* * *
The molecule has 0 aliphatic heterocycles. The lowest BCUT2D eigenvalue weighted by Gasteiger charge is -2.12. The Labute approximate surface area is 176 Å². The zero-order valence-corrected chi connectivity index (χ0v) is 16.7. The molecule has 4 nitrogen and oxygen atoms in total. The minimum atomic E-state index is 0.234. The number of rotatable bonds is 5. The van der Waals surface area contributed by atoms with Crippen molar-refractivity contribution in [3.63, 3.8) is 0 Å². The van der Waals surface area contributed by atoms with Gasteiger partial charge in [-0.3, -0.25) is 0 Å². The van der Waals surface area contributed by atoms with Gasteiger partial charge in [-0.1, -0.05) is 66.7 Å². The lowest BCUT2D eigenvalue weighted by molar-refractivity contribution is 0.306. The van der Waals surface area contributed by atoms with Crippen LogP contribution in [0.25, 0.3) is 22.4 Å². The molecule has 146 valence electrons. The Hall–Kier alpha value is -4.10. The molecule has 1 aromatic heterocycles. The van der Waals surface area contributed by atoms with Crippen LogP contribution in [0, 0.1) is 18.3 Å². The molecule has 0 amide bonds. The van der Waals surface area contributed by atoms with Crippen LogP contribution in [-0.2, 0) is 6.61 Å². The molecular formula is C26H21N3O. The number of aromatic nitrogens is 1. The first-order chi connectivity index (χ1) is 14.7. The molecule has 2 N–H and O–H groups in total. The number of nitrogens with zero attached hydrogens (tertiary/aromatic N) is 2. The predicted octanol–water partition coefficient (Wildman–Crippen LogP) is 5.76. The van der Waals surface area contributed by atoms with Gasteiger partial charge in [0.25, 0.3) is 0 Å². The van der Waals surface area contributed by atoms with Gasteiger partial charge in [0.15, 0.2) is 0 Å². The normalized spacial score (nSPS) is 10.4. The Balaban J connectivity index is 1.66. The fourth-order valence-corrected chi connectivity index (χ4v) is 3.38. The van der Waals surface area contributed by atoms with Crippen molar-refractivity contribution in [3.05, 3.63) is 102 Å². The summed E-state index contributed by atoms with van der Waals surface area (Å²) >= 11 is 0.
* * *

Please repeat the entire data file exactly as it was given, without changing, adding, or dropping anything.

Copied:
The molecule has 0 aliphatic heterocycles. The lowest BCUT2D eigenvalue weighted by Gasteiger charge is -2.12. The Labute approximate surface area is 176 Å². The zero-order valence-corrected chi connectivity index (χ0v) is 16.7. The molecule has 4 nitrogen and oxygen atoms in total. The minimum atomic E-state index is 0.234. The number of rotatable bonds is 5. The van der Waals surface area contributed by atoms with Crippen molar-refractivity contribution in [3.63, 3.8) is 0 Å². The van der Waals surface area contributed by atoms with Gasteiger partial charge in [-0.3, -0.25) is 0 Å². The van der Waals surface area contributed by atoms with Gasteiger partial charge in [-0.1, -0.05) is 66.7 Å². The lowest BCUT2D eigenvalue weighted by molar-refractivity contribution is 0.306. The van der Waals surface area contributed by atoms with Crippen LogP contribution in [0.25, 0.3) is 22.4 Å². The molecule has 146 valence electrons. The Hall–Kier alpha value is -4.10. The molecule has 1 aromatic heterocycles. The van der Waals surface area contributed by atoms with Crippen LogP contribution in [0, 0.1) is 18.3 Å². The molecule has 0 amide bonds. The van der Waals surface area contributed by atoms with Crippen LogP contribution in [-0.2, 0) is 6.61 Å². The molecular formula is C26H21N3O. The number of aromatic nitrogens is 1. The first-order chi connectivity index (χ1) is 14.7. The molecule has 2 N–H and O–H groups in total. The number of nitrogens with zero attached hydrogens (tertiary/aromatic N) is 2. The predicted octanol–water partition coefficient (Wildman–Crippen LogP) is 5.76. The van der Waals surface area contributed by atoms with Gasteiger partial charge in [0.25, 0.3) is 0 Å². The van der Waals surface area contributed by atoms with Gasteiger partial charge in [0.15, 0.2) is 0 Å². The normalized spacial score (nSPS) is 10.4. The Balaban J connectivity index is 1.66. The fourth-order valence-corrected chi connectivity index (χ4v) is 3.38. The van der Waals surface area contributed by atoms with Crippen molar-refractivity contribution in [3.05, 3.63) is 102 Å². The summed E-state index contributed by atoms with van der Waals surface area (Å²) >= 11 is 0.